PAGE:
• You may not want to soak your upper body if you’re only trying to soothe your leg and hip muscles. Do what’s right for you.
  8. Soak for 5-10 minutes to help you recover. Settle into the water and take deep breaths to help you relax. It may help to count your breaths, which can take your mind off the cold. Set a timer for 5-10 minutes and try to stay in your bath until the timer goes off.[12]
    Take an Ice Bath Step 8 Version 2.jpg
    • If you can’t stand the cold, it’s okay to get out of your bath early. Don’t push your body past its limits.
    • Put a towel outside your tub on the ground so you don't slip when you get out of the water.[13]

[Edit]Using Ice Baths for Energy or Mental Health

  1. Check with your doctor before using cold therapy to treat yourself. Ice baths may help you get a burst of energy or might help you improve your mood. However, they aren’t appropriate for everyone, especially if you have an underlying health condition. Talk to your doctor about why you want to try cold therapy and if it’s right for you.[14]
    Take an Ice Bath Step 9 Version 2.jpg
    • For instance, taking ice baths can be dangerous if you have a heart condition. Your doctor can help you determine if you have any risks that might make it harmful to take an ice bath.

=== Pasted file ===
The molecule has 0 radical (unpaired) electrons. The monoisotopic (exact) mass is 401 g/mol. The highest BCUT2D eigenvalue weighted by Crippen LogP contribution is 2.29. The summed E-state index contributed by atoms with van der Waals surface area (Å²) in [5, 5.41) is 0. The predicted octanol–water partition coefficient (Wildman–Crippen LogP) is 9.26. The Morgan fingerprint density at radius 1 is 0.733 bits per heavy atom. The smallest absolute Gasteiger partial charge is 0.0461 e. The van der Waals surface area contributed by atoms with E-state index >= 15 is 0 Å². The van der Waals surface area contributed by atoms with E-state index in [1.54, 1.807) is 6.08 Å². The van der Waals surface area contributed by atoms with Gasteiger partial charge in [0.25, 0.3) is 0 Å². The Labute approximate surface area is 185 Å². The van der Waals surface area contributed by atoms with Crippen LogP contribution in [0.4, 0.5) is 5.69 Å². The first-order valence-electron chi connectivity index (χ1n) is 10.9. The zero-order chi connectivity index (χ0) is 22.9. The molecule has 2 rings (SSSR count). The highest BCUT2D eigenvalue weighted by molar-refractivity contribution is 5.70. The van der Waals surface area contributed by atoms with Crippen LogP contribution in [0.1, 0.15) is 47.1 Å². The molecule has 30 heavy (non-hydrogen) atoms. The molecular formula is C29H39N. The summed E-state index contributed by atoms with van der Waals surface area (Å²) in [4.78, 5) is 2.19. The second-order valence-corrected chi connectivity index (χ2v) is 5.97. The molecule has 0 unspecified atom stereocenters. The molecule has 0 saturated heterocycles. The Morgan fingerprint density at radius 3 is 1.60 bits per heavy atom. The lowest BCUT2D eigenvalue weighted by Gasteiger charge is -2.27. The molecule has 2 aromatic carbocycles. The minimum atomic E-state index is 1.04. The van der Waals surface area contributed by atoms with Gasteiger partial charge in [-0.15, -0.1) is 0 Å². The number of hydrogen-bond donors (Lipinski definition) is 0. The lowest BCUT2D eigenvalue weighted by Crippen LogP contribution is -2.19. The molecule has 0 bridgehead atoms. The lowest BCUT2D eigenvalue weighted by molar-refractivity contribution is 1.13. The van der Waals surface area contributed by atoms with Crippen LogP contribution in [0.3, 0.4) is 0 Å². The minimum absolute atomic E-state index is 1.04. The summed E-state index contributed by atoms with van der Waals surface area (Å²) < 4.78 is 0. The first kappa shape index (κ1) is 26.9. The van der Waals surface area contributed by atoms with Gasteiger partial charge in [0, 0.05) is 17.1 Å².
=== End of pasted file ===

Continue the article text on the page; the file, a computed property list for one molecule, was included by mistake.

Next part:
2. Fill your tub halfway with cold water. Don’t fill up your tub because the ice and your body will raise the volume of the water. Turn on the faucet that controls the cold water and wait for the water to rise about halfway up the tub. Then, switch off the water faucet.[15]
    Take an Ice Bath Step 10 Version 2.jpg
    • Use cold water because warm water will melt your ice too quickly.
  3. Add ice to lower the temperature to about . Use store-bought ice or ice from your freezer, whichever is most convenient to you. Drop a few handfuls of ice in the tub, then check the temperature with a thermometer. Continue to add ice in small amounts until the water reaches about .[16]
    Take an Ice Bath Step 11 Version 2.jpg
    • If you like, it’s okay to lower your temperature so that it’s colder. However, don’t lower it below , which can harm your skin or your health.[17]
  4. Relax in the tub for about 5 minutes by taking slow, deep breaths. Sit back against the back of your tub and try to enjoy your soak. Breathe slowly in and out, drawing the air deep into your lungs. You might also count your breaths to help you relieve any tension in your body. Set a timer for 5 minutes and try to stay in the bath until it goes off.[18]
    Take an Ice Bath Step 12 Version 2.jpg
    • Get out of the bath early if you feel too uncomfortable or feel like your heart is racing. Don’t push your body further than it’s ready to go.